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Testosterone is not approved by the U.S. Food
and Drug Administration (FDA) for treating sexual problems in women. At this time, there is no testosterone pill, patch, or cream approved for women in the U.S. Those made for men have too high a dose for women. But your doctor may prescribe testosterone in a compounded formula, which is a medicine made just for you by a pharmacist.
Testosterone is known as a "male" hormone, or
androgen. It also is made in small amounts by a
adrenal glands and
ovaries. A woman's testosterone is highest around age
20 and slowly declines with age.1
Testosterone therapy raises testosterone
levels in the body. But testosterone is only
FDA-approved for use in men.
Methyltestosterone probably does not work in
the body and the brain like natural testosterone does. It does not directly
raise a woman's testosterone levels. And it cannot be measured in the blood
like natural testosterone.
Methyltestosterone. This hormone product is sometimes also prescribed to menopausal
women for improving sexual desire and
Testosterone is an experimental treatment
used to raise a woman's sexual interest, arousal, and satisfaction. Women with
low androgen levels who might benefit from low-dose testosterone therapy
include those who:
Do not take testosterone if you:
Some experts advise against using testosterone therapy for women
who have not reached menopause.2
There is not strong enough evidence to support the use of
testosterone for improving menopausal symptoms.3 But for women who no longer have ovaries (or whose ovaries are not working), testosterone with estrogen therapy has been shown to slightly increase sexual desire.4
In many women, testosterone may have a direct effect on sex drive
and sexual response. Women taking testosterone may have more sexual thoughts,
fantasies, activity, and satisfaction.5
There is no solid link between a woman's high testosterone and high
sex drive, nor between low sex drive and low testosterone. You can have a low
testosterone level in your body and have a normal sex drive or have high
testosterone and very little interest in sex.
All medicines have side effects. But many people don't feel the side effects, or they are able to deal with them. Ask your pharmacist about the side effects of each medicine you take. Side effects are also listed in the information that comes with your medicine.
Here are some important things to think about:
Call 911 or other emergency services right away if you have:
Call your doctor if you have:
Common side effects of this medicine include:
See Drug Reference for a full list of side effects. (Drug Reference
is not available in all systems.)
Taking testosterone by using a skin patch, gel, or cream does not
seem to affect cholesterol levels, but taking it by mouth does. This is because
hormones taken by mouth are processed through the liver. Hormones taken through the skin are not processed by the liver.6 At this time, there are no
FDA-approved testosterone products for women.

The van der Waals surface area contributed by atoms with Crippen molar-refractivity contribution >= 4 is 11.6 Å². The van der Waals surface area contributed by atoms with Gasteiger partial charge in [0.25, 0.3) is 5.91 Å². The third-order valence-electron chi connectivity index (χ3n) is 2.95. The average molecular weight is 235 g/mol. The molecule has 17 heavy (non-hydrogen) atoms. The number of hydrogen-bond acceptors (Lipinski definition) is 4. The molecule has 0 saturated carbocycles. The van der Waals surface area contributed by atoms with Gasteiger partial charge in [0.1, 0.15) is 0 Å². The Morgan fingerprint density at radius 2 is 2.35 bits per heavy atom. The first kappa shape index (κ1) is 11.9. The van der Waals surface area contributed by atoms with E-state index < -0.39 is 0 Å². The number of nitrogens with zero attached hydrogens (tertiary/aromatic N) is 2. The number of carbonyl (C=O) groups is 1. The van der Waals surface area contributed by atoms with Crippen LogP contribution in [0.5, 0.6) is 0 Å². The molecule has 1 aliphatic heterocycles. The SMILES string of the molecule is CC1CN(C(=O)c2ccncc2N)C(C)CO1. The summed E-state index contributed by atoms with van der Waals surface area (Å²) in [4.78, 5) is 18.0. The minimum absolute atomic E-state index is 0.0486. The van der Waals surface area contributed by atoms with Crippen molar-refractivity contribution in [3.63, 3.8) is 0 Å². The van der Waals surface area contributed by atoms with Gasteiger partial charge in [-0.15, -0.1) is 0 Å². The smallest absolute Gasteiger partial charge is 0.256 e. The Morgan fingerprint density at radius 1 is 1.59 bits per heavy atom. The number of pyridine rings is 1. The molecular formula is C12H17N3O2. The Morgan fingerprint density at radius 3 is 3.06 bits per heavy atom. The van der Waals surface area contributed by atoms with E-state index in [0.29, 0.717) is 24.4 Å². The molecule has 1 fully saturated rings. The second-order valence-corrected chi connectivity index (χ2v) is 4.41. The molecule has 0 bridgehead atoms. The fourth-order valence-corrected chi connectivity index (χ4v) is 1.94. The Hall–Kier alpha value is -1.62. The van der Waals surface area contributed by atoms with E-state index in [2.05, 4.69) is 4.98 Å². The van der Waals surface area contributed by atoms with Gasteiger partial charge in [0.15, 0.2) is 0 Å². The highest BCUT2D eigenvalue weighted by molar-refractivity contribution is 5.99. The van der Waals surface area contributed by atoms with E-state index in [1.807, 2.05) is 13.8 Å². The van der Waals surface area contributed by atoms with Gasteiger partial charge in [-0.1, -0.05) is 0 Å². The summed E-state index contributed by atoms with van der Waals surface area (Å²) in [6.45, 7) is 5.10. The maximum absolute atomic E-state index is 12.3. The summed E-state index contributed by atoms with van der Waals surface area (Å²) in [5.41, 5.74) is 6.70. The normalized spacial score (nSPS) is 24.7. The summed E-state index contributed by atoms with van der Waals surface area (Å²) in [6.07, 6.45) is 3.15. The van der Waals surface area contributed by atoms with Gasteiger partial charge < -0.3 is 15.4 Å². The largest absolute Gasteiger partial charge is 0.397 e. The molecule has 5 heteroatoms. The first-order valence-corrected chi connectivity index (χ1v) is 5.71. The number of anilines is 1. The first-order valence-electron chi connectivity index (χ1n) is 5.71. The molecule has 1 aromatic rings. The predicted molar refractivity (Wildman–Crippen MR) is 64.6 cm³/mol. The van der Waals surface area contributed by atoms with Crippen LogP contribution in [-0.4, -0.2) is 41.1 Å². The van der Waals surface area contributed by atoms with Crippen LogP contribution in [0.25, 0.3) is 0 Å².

Testosterone treatment for longer than 6 months has not been
studied. Experts do not yet know whether it raises risks of breast cancer,
heart disease, or dangerous blood clots. It may increase these risks, because
some testosterone in the body is made into estrogen. Higher-than-normal
estrogen in the body is linked to these risks.6
Medicine is one of the many tools your doctor has to treat a health problem. Taking medicine as your doctor suggests will improve your health and may prevent future problems. If you don't take your medicines properly, you may be putting your health (and perhaps your life) at risk.
There are many reasons why people have trouble taking their medicine. But in most cases, there is something you can do. For suggestions on how to work around common problems, see the topic Taking Medicines as Prescribed.
Do not use this medicine if you are pregnant, breast-feeding, or planning to get pregnant. If you need to use this medicine, talk to your doctor about how you can prevent pregnancy.
Follow-up care is a key part of your treatment and safety. Be sure to make and go to all appointments, and call your doctor if you are having problems. It's also a good idea to know your test results and keep a list of the medicines you take.
Complete the new medication information form (PDF)(What is a PDF document?) to help you understand this medication.
CitationsBasson R (2008). Women’s sexuality and sexual dysfunction. In RS Gibbs et al., eds., Danforth's Obstetrics and Gynecology, 10th ed., pp. 742–758. Philadelphia: Lippincott Williams and Wilkins.American College of Obstetricians and Gynecologists (2011). Female sexual dysfunction. ACOG Practice Bulletin No. 119. Obstetrics and Gynecology, 117(4): 996–1007.Fritz MA, Speroff L (2011). Menopause and perimenopausal transition. In Clinical Gynecologic Endocrinology and Infertility, 8th ed., pp. 673–748. Philadelphia: Lippincott Williams and Wilkins.Drugs for female sexual dysfunction (2010). Medical Letter on Drugs and Therapeutics, 52(1353/1354): 100–102.Fritz MA, Speroff L (2011). Postmenopausal hormone therapy. In Clinical Gynecologic Endocrinology and Infertility, 8th ed., pp. 749–857. Philadelphia: Lippincott Williams and Wilkins.Basaria S, Dobs AS (2004). Safety and adverse effects
of androgens: How to counsel patients. Mayo Clinic Proceedings, 79(Suppl): S25–S32.
May 14, 2012
Sarah Marshall, MD - Family Medicine & Kirtly Jones, MD - Obstetrics and Gynecology
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